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Name: People v. Boatwright
Case #: A153352
Court: CA Court of Appeal
District 1 DCA
Division: 1
Opinion Date: 06/25/2019

Even though the crime of accessory is not specifically listed in Proposition 64, defendant convicted of felony accessory to marijuana-related offenses was not categorically ineligible for resentencing. As part of a negotiated plea, Boatwright pleaded guilty to felony accessory after he was found at a home with a large amount of marijuana and told officers he was helping a friend package the marijuana. He was placed on probation. After his third probation violation, he petitioned for a reduction in his sentence under recently enacted Proposition 64. The trial court denied the petition because accessory is not specifically enumerated in Proposition 64, and permanently revoked probation and sentenced Boatwright. He appealed. Held: Reversed and remanded. In 2016, Proposition 64 legalized the recreational use of marijuana and reduced the criminal penalties for various marijuana-related offenses, including the cultivation and possession for sale of marijuana. It also sets forth a procedure that allows an individual currently serving a sentence to seek postconviction relief based on these changes in the law if the individual does not have a disqualifying prior conviction. (Health & Saf. Code, §§ 11361.8, 11360.) The relevant inquiry in this case was whether Boatwright would have been convicted of accessory had Proposition 64 been in effect at the time of his offense. After analyzing Proposition 64 and relevant case law interpreting Proposition 47, the Court of Appeal concluded he would not. A conviction as an accessory requires that a principal must have committed a specific, completed felony. The completed felony that formed the basis for Boatwright’s accessory conviction was either possession of marijuana for sale, cultivation, or transportation of marijuana. Each of these offenses is now punishable as a misdemeanor under Proposition 64. The People did not present clear and convincing evidence that would disqualify Boatwright from Proposition 64 relief.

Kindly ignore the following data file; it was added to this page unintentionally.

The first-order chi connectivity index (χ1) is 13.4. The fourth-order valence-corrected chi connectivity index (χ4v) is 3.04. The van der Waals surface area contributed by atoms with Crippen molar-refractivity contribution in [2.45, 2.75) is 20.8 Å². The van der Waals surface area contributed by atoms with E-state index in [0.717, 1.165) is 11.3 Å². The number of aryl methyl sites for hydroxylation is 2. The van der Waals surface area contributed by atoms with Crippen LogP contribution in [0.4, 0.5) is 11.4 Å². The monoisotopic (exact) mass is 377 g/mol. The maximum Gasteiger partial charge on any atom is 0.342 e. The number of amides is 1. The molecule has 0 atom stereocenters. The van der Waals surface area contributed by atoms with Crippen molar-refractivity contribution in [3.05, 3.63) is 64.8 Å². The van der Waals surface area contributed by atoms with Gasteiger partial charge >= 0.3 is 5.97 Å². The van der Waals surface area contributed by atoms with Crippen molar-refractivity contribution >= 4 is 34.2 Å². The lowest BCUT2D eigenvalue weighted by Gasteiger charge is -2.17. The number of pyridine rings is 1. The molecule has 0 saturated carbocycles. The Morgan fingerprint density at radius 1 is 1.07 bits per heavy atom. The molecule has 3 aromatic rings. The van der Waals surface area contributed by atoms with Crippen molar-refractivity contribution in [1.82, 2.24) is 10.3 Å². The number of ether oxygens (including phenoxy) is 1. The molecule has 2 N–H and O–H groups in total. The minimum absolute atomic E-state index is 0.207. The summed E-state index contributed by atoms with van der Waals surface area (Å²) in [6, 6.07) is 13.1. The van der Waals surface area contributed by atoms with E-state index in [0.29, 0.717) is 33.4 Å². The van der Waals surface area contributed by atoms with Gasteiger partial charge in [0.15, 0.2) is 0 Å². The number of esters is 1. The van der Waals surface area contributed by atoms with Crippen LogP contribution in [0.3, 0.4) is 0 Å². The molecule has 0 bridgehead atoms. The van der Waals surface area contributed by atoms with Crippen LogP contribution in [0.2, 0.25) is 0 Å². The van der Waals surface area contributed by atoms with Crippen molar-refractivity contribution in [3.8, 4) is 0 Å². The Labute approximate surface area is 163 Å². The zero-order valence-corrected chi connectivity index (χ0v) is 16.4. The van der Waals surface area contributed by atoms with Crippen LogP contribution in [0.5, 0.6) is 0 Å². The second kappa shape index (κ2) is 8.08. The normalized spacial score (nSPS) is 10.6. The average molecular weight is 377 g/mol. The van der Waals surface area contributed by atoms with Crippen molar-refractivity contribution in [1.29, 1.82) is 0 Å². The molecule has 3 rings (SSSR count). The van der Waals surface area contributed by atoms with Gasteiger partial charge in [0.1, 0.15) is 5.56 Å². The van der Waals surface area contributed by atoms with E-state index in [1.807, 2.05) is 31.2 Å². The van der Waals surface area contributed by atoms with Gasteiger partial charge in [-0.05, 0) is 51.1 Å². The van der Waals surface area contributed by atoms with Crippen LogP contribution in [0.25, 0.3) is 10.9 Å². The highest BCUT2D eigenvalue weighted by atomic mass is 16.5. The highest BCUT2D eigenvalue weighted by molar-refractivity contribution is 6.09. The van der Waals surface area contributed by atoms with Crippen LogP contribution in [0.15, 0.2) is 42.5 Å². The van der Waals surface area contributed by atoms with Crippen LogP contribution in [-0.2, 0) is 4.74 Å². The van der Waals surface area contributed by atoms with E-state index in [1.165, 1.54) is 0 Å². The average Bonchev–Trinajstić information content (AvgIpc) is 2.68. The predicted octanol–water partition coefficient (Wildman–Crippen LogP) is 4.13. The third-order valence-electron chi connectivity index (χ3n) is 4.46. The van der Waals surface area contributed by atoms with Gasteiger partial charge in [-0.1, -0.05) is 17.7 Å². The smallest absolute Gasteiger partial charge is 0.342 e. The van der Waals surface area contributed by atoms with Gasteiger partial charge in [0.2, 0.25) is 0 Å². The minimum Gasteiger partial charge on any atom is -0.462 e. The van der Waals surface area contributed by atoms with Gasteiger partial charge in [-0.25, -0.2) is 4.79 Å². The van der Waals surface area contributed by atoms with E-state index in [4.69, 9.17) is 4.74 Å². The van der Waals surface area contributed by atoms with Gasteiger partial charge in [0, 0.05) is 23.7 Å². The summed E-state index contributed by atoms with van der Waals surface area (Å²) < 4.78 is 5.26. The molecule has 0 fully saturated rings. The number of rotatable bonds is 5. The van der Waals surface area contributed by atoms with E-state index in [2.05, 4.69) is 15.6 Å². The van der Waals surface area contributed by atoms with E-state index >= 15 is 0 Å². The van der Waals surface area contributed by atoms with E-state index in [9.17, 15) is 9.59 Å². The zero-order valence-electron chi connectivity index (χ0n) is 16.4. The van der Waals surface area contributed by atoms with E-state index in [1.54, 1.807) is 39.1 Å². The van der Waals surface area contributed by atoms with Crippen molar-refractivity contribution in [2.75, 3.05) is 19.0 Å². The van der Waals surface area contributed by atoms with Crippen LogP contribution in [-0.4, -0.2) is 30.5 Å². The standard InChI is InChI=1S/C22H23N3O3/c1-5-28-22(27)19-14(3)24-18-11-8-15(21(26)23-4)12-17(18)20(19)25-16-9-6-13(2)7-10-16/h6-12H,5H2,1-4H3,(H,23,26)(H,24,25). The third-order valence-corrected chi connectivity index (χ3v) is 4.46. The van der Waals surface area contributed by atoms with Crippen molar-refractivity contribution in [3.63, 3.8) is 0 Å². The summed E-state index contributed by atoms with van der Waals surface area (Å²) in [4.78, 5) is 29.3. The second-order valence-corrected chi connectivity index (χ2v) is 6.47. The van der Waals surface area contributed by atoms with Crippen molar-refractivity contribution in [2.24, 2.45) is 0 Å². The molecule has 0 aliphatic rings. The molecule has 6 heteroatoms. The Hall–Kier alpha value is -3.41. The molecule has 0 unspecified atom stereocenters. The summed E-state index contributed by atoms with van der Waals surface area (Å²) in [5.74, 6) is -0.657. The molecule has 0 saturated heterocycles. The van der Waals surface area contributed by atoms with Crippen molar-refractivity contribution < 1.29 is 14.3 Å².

The full opinion is available on the court’s website here: